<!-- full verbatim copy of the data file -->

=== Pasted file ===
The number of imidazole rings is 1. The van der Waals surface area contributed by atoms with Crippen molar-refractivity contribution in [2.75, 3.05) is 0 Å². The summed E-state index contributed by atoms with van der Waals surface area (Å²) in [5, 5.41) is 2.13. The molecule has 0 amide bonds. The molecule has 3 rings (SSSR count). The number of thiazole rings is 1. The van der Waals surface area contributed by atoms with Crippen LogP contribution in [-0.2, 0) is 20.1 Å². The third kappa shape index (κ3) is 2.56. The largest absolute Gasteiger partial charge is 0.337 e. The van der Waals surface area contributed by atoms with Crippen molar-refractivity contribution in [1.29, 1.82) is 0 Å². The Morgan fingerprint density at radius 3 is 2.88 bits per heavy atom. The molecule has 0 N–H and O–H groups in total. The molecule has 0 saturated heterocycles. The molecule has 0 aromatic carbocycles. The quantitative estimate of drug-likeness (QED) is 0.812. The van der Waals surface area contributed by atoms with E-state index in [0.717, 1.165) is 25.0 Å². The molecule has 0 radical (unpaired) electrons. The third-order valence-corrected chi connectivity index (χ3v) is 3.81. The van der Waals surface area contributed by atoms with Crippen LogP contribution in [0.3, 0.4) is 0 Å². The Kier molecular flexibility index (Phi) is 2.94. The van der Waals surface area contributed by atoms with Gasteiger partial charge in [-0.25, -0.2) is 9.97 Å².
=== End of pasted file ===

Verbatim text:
The number of imidazole rings is 1. The van der Waals surface area contributed by atoms with Crippen molar-refractivity contribution in [2.75, 3.05) is 0 Å². The summed E-state index contributed by atoms with van der Waals surface area (Å²) in [5, 5.41) is 2.13. The molecule has 0 amide bonds. The molecule has 3 rings (SSSR count). The number of thiazole rings is 1. The van der Waals surface area contributed by atoms with Crippen LogP contribution in [-0.2, 0) is 20.1 Å². The third kappa shape index (κ3) is 2.56. The largest absolute Gasteiger partial charge is 0.337 e. The van der Waals surface area contributed by atoms with Crippen molar-refractivity contribution in [1.29, 1.82) is 0 Å². The Morgan fingerprint density at radius 3 is 2.88 bits per heavy atom. The molecule has 0 N–H and O–H groups in total. The molecule has 0 saturated heterocycles. The molecule has 0 aromatic carbocycles. The quantitative estimate of drug-likeness (QED) is 0.812. The van der Waals surface area contributed by atoms with E-state index in [0.717, 1.165) is 25.0 Å². The molecule has 0 radical (unpaired) electrons. The third-order valence-corrected chi connectivity index (χ3v) is 3.81. The van der Waals surface area contributed by atoms with Crippen LogP contribution in [0.3, 0.4) is 0 Å². The Kier molecular flexibility index (Phi) is 2.94. The van der Waals surface area contributed by atoms with Gasteiger partial charge in [-0.25, -0.2) is 9.97 Å².